But getting the two megaconstellations off the ground includes meeting deadlines set by the International Telecommunication Union (ITU), which coordinates the use of frequencies. For Guowang, China will need to launch the first satellites using all the frequencies to be brought into use by 2027, and launch 10% of the total number of satellites launched by September 2029. Half of the satellites for the constellation will need to be launched by September 2032. Deployment of the constellation is to be completed two years later.

Meeting the targets for both Guowang and G60 Starlink will require further growth of China’s launch activities, meaning both relying on commercial launch providers, but also providing opportunities for these companies to establish themselves.

The next few years will be crucial in this area, a Landspace official told CCTV: “For domestic commercial rocket companies, the next 5 to 10 years are a very important period of strategic development opportunities. We must work hard. Seizing such a window period will also help our country seize the right to speak in the future of space and space.”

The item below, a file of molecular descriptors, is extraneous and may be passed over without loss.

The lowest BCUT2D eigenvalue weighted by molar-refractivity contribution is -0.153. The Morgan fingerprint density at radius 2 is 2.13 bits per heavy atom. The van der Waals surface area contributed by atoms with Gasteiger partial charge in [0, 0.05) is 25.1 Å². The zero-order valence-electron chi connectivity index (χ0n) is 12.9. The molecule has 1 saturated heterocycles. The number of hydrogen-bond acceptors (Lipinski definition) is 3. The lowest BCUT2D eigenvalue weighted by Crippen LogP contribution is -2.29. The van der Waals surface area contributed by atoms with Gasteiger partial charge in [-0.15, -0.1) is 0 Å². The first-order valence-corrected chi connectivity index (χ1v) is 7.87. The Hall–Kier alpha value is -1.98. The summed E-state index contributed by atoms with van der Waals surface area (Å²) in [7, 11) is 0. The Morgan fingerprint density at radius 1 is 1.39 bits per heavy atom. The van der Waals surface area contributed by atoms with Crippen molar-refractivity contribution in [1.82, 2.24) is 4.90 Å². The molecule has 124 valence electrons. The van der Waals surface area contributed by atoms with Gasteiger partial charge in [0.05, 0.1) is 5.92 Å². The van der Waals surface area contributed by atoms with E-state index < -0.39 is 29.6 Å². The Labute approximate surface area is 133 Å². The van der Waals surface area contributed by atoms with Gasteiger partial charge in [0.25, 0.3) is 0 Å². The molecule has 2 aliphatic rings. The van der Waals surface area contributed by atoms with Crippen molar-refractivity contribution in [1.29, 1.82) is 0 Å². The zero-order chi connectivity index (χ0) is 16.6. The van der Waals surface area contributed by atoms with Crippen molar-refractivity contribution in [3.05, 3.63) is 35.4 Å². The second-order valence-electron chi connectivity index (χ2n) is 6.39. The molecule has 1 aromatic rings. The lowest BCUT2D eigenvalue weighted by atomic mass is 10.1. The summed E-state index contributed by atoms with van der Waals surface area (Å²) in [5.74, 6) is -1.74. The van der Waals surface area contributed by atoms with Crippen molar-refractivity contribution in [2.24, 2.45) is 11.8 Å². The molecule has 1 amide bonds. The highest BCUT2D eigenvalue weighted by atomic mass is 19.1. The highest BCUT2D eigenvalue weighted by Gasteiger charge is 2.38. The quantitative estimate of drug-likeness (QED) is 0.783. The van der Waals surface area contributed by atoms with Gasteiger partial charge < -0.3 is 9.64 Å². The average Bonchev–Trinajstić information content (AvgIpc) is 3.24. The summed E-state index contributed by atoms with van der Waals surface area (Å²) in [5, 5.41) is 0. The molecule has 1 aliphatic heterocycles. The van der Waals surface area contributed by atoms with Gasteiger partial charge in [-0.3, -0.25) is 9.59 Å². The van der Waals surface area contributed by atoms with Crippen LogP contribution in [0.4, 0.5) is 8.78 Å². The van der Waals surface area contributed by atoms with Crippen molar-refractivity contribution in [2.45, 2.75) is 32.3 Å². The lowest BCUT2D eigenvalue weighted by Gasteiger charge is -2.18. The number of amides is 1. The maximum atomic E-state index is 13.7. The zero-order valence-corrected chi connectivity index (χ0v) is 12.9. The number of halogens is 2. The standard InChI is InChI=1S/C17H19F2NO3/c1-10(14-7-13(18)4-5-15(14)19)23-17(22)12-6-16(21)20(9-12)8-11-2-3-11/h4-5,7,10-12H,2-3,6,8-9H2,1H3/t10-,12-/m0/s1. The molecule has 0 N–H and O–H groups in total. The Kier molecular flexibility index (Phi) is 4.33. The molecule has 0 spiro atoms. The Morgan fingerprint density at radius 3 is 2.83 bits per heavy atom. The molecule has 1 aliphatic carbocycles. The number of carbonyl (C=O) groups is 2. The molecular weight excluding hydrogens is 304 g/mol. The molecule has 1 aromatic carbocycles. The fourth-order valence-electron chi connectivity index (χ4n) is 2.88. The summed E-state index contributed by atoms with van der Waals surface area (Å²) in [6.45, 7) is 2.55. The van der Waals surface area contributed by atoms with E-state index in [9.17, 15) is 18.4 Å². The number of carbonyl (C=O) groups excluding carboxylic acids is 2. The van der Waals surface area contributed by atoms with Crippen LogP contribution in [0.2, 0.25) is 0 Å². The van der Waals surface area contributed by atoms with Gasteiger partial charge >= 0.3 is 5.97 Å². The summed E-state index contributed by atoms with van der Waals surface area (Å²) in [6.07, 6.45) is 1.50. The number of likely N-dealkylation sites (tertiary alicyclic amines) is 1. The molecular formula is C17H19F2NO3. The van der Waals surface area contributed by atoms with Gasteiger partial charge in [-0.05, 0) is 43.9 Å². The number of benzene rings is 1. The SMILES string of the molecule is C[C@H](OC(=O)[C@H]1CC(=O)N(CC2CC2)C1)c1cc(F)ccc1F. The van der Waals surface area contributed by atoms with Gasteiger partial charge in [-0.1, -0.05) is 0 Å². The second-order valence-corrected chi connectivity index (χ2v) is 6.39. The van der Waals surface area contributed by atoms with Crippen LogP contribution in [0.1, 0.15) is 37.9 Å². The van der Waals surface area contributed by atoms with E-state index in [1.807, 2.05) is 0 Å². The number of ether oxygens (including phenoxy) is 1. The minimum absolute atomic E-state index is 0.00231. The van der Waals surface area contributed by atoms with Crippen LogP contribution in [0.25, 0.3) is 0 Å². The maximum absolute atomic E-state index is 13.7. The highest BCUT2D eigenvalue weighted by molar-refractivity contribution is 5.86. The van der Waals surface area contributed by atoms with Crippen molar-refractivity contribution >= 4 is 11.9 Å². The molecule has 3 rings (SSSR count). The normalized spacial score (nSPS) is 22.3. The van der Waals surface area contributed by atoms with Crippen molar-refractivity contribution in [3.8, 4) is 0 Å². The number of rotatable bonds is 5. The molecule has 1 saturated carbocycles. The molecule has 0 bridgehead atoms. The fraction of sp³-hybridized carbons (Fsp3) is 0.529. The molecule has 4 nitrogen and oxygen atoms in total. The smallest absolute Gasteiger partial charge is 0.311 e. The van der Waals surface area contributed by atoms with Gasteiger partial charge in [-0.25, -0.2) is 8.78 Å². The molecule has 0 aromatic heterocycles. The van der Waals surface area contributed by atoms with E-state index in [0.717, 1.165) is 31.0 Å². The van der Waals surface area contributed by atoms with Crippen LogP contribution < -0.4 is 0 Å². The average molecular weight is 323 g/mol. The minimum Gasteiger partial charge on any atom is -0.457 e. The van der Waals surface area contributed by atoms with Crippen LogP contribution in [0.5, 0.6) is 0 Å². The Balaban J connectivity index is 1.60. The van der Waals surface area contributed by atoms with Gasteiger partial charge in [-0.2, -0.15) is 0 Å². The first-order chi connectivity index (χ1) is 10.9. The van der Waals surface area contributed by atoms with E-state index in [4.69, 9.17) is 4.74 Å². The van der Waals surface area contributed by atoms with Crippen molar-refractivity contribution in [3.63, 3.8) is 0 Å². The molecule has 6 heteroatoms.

Spaceport access bottleneck

While China has greatly increased its small satellite manufacturing capacity and launch capabilities, it faces a bottleneck in access to spaceports for launch, particularly for commercial actors playing second fiddle to civil and military missions.

Two new launch pads, dedicated to the Long March 8 rocket, for which new engine production capacity has been built, and a range of commercial launch service providers, are close to completion near Wenchang spaceport on Hainan island.